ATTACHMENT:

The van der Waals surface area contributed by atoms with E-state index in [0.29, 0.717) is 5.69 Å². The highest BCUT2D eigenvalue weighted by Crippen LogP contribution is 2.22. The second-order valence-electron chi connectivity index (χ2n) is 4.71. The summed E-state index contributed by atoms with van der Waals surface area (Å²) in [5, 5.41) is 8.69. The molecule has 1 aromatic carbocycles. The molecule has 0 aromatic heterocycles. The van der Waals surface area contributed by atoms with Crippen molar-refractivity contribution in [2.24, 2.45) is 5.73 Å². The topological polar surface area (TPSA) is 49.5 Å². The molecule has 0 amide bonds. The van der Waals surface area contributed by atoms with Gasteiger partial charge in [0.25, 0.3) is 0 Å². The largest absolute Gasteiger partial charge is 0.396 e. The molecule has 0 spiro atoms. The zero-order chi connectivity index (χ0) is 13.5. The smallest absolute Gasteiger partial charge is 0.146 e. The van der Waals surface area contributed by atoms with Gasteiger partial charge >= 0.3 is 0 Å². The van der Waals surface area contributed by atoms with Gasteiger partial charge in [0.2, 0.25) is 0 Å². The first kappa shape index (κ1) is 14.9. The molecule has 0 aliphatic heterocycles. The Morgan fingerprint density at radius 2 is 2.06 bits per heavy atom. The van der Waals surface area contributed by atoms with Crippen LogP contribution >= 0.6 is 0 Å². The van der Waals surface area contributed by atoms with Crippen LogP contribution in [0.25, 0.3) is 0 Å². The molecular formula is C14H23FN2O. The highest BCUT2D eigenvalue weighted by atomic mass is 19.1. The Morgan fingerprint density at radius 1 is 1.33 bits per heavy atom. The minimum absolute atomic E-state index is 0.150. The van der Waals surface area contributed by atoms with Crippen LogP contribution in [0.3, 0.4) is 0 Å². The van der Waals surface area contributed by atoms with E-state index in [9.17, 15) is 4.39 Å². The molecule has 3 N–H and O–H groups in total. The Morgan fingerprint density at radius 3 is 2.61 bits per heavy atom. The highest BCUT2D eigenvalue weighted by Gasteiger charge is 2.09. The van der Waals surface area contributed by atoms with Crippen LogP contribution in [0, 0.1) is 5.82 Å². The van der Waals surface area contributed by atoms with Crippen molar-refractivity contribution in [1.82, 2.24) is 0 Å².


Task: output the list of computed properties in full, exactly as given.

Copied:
The van der Waals surface area contributed by atoms with E-state index in [0.29, 0.717) is 5.69 Å². The highest BCUT2D eigenvalue weighted by Crippen LogP contribution is 2.22. The second-order valence-electron chi connectivity index (χ2n) is 4.71. The summed E-state index contributed by atoms with van der Waals surface area (Å²) in [5, 5.41) is 8.69. The molecule has 1 aromatic carbocycles. The molecule has 0 aromatic heterocycles. The van der Waals surface area contributed by atoms with Crippen molar-refractivity contribution in [2.24, 2.45) is 5.73 Å². The topological polar surface area (TPSA) is 49.5 Å². The molecule has 0 amide bonds. The van der Waals surface area contributed by atoms with Gasteiger partial charge in [0.25, 0.3) is 0 Å². The largest absolute Gasteiger partial charge is 0.396 e. The molecule has 0 spiro atoms. The zero-order chi connectivity index (χ0) is 13.5. The smallest absolute Gasteiger partial charge is 0.146 e. The van der Waals surface area contributed by atoms with Gasteiger partial charge >= 0.3 is 0 Å². The van der Waals surface area contributed by atoms with Gasteiger partial charge in [0.2, 0.25) is 0 Å². The first kappa shape index (κ1) is 14.9. The molecule has 0 aliphatic heterocycles. The Morgan fingerprint density at radius 2 is 2.06 bits per heavy atom. The van der Waals surface area contributed by atoms with Crippen LogP contribution >= 0.6 is 0 Å². The van der Waals surface area contributed by atoms with Crippen LogP contribution in [0.25, 0.3) is 0 Å². The molecular formula is C14H23FN2O. The highest BCUT2D eigenvalue weighted by atomic mass is 19.1. The Morgan fingerprint density at radius 1 is 1.33 bits per heavy atom. The minimum absolute atomic E-state index is 0.150. The van der Waals surface area contributed by atoms with Crippen LogP contribution in [0.3, 0.4) is 0 Å². The van der Waals surface area contributed by atoms with E-state index in [9.17, 15) is 4.39 Å². The molecule has 3 N–H and O–H groups in total. The Morgan fingerprint density at radius 3 is 2.61 bits per heavy atom. The highest BCUT2D eigenvalue weighted by Gasteiger charge is 2.09. The van der Waals surface area contributed by atoms with Crippen LogP contribution in [0, 0.1) is 5.82 Å². The van der Waals surface area contributed by atoms with Crippen molar-refractivity contribution in [1.82, 2.24) is 0 Å².